Every year on March 25, the anniversary of the Downfall of Sauron, the Tolkien Society hosts Tolkien Reading Day. This year’s theme is Nature and Industry. The primary goal is to promote the reading of the works of J.R R. Tolkien! To celebrate, Pages Unbound will be hosting two weeks of Tolkien-related posts. In addition to our own thoughts, we will be featuring a number of guest posts!
Goodreads: Tolkien and the Great War
Publication Date: 2005
John Garth traces the influence of Tolkien’s early friendships and his experiences in WWI, and how they shaped his mythology.
John Garth’s Tolkien and the Great War is groundbreaking look at the ways in which J. R. R. Tolkien’s early friendships and experiences in WWI influenced his later mythology. Most works tend to focus on Tolkien’s later years, the influence of C. S. Lewis and the Inklings on his writing, and the development of Middle-earth through various drafts. Garth, however, argues that the roots of Tolkien’s work can be found in his grammar school and college days, as well as in his response to the War to End All Wars. Tolkien and the Great War is a thought-provoking analysis that positions Tolkien’s work, not as an aberration during a period of disenchantment, but as an alternative response to the hopelessness espoused by so many canonical WWI writers.
Much has been made of J. R. R. Tolkien’s friendship with C. S. Lewis and his involvement in a writing group known as the Inklings. Before the Inklings, however, was the T.C.B.S or Tea Club, Barrovian Society, the core members of whom were Tolkien, Geoffrey Bache Smith, Robert Gilson, and Christopher Wiseman (after whom Tolkien would name one of his sons). The four engaged in deep philosophical and theological arguments, not always agreeing, but always pushing each other towards greater understandings of their positions. Tolkien believed, along with the others, that the members of the T.C.B.S. were destined for greatness. Part of that greatness would be re-Christianizing society through art. It is this friendship, and that belief, that would ultimately, Garth suggests, form the core of Tolkien’s mythology.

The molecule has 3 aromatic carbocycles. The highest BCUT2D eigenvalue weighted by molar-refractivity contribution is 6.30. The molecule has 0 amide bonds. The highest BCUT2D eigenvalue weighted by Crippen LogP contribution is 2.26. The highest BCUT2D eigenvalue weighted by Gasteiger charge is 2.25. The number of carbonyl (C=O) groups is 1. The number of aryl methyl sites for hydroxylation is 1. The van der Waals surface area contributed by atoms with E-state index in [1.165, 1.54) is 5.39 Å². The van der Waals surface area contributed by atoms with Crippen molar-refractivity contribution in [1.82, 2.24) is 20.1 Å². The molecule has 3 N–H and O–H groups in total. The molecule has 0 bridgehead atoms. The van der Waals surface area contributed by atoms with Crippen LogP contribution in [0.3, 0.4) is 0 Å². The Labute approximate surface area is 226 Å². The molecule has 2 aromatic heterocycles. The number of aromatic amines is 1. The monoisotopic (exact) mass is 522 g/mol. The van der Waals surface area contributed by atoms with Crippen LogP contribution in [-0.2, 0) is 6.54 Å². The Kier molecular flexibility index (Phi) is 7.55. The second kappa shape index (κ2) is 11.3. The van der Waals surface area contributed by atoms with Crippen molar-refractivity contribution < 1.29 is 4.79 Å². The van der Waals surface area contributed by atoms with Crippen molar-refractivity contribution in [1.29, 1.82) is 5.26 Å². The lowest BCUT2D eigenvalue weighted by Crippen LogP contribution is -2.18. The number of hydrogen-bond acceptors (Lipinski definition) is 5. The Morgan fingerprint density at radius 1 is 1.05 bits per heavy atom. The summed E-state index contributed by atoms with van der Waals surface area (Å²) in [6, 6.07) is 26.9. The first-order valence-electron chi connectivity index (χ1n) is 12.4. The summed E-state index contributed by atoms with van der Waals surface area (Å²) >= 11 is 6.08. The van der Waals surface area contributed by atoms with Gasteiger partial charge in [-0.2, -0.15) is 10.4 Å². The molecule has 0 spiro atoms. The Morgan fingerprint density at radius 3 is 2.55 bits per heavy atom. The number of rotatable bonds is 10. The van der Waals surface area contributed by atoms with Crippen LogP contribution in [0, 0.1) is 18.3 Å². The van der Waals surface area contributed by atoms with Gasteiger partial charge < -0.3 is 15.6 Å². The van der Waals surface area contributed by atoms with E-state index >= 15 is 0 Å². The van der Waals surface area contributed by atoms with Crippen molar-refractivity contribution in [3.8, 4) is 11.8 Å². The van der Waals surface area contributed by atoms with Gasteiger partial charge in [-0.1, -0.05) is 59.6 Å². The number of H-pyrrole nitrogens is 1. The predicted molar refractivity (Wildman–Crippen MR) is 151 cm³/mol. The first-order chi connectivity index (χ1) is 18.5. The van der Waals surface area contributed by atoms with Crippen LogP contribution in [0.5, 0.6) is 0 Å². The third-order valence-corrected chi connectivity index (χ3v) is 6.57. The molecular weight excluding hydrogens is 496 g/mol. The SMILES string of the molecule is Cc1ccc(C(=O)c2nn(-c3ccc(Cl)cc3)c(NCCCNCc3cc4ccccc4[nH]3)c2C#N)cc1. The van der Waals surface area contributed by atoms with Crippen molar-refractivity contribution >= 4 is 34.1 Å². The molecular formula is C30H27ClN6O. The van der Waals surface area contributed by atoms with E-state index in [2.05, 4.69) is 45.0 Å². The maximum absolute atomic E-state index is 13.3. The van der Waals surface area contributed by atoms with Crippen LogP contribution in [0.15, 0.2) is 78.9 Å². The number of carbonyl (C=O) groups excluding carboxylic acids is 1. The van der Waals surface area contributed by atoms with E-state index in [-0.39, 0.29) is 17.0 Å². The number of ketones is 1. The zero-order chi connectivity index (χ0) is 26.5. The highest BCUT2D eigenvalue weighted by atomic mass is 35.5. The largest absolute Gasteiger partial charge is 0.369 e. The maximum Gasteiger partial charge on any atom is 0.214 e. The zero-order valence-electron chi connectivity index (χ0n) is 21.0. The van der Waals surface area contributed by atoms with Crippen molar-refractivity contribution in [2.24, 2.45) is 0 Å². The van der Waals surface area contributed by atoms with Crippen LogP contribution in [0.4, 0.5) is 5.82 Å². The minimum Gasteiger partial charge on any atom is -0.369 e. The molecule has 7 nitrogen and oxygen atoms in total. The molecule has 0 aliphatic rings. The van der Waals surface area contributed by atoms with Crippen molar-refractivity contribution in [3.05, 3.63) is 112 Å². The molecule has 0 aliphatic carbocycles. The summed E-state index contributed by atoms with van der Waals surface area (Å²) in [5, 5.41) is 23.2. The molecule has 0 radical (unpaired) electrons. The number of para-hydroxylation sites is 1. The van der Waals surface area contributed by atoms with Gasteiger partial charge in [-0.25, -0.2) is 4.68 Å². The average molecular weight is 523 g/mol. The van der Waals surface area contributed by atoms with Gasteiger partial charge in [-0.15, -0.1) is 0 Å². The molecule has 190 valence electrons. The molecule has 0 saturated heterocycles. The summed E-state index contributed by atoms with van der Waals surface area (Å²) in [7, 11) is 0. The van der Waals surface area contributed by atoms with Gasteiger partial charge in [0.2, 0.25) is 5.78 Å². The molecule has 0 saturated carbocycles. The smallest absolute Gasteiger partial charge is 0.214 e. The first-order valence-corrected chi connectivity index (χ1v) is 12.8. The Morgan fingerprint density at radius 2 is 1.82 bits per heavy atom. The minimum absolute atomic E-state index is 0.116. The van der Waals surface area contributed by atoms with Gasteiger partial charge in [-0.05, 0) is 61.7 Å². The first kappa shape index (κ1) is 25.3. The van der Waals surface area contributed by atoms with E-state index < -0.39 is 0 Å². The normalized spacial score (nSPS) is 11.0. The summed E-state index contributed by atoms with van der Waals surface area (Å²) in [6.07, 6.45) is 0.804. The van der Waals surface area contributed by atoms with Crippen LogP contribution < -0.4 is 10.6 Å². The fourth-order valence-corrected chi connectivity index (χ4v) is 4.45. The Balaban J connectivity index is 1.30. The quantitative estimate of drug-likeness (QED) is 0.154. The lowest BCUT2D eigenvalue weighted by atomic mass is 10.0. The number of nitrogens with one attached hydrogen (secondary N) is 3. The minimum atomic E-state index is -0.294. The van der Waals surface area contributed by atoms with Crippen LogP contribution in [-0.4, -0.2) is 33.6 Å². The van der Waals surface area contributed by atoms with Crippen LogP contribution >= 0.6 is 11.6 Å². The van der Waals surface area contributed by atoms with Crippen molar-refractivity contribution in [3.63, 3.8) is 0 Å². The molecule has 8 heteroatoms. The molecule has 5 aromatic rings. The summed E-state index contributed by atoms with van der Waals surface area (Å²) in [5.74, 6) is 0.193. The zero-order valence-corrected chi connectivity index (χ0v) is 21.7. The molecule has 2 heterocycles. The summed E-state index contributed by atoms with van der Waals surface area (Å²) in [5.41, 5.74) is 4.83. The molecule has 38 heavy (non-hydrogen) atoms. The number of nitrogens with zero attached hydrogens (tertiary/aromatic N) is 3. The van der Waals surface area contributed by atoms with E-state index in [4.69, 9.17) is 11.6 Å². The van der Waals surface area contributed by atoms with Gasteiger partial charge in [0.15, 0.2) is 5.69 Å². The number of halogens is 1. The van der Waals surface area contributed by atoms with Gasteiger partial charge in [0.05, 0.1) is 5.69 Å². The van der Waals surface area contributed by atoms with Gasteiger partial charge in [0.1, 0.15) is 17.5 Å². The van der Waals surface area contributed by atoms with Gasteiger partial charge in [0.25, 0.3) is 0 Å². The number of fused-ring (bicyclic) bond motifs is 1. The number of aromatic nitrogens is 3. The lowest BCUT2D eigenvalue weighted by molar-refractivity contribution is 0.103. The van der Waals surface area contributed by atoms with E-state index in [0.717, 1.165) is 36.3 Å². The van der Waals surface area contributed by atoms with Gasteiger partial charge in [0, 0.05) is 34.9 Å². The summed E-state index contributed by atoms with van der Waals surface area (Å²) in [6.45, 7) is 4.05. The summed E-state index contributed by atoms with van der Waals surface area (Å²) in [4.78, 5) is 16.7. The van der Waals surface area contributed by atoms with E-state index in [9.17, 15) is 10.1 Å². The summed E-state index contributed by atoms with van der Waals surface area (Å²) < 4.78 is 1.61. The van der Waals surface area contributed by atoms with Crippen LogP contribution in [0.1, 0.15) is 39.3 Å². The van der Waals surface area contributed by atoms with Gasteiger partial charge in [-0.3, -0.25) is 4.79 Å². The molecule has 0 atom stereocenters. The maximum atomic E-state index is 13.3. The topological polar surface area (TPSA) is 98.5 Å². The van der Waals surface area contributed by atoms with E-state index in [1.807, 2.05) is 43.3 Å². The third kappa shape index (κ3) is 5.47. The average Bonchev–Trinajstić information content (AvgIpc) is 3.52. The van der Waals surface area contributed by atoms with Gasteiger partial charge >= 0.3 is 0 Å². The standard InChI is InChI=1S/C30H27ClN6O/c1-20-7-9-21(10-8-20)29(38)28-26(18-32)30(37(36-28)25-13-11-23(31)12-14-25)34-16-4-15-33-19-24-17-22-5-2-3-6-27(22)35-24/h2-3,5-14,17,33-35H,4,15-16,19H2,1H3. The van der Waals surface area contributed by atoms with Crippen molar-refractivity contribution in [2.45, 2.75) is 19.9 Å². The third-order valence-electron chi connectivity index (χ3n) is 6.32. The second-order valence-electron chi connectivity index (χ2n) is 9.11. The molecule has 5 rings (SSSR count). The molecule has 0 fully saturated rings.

WWI, however, was not a good time to be young, especially for young men in pr just out of college. Tolkien was in a demographic whose chances of survival during the war were significantly lower than most. Before the war’s end, Smith and Gilson would both be dead. Garth notes that Tolkien later refers to the loss of all but one of his closest friends when responding to critics who saw The Lord of the Rings as an allegory for WWII. Tolkien, Garth argues, wants readers to look farther back, back to WWI.
Garth’s analysis of The Lord of the Rings and Middle-earth as WWI writings is especially interesting because, as Garth notes, the WWI writers we have canonized (such as Siegfried Sassoon and Wilfred Owen) present a philosophy much different than Tolkien’s. For such writers, WWI was a pointless waste of life. Their poems are full of disillusionment and bitterness. However, Garth reminds readers that not all veterans of WWI saw the conflict in this light. Some resented the idea that their sacrifices were pointless and others wished to see and remember the honor and the glory. Tolkien’s work, understood as part of the outpouring of WWI literature, seems to straddle these perspectives, offering a vision of world where victory seems doomed from the start, but where Men and their allies fight on anyway. It is a medieval perspective, made relevant again by the experiences of Tolkien’s generations. Fighting may be ugly and it may be pointless, but there is honor and goodness left in the world, as well.
Tolkien and the Great War is a masterful piece of Tolkien criticism, challenging the way in which readers view Tolkien’s life work. It is a must read for anyone interested in Tolkien’s biography or in his work.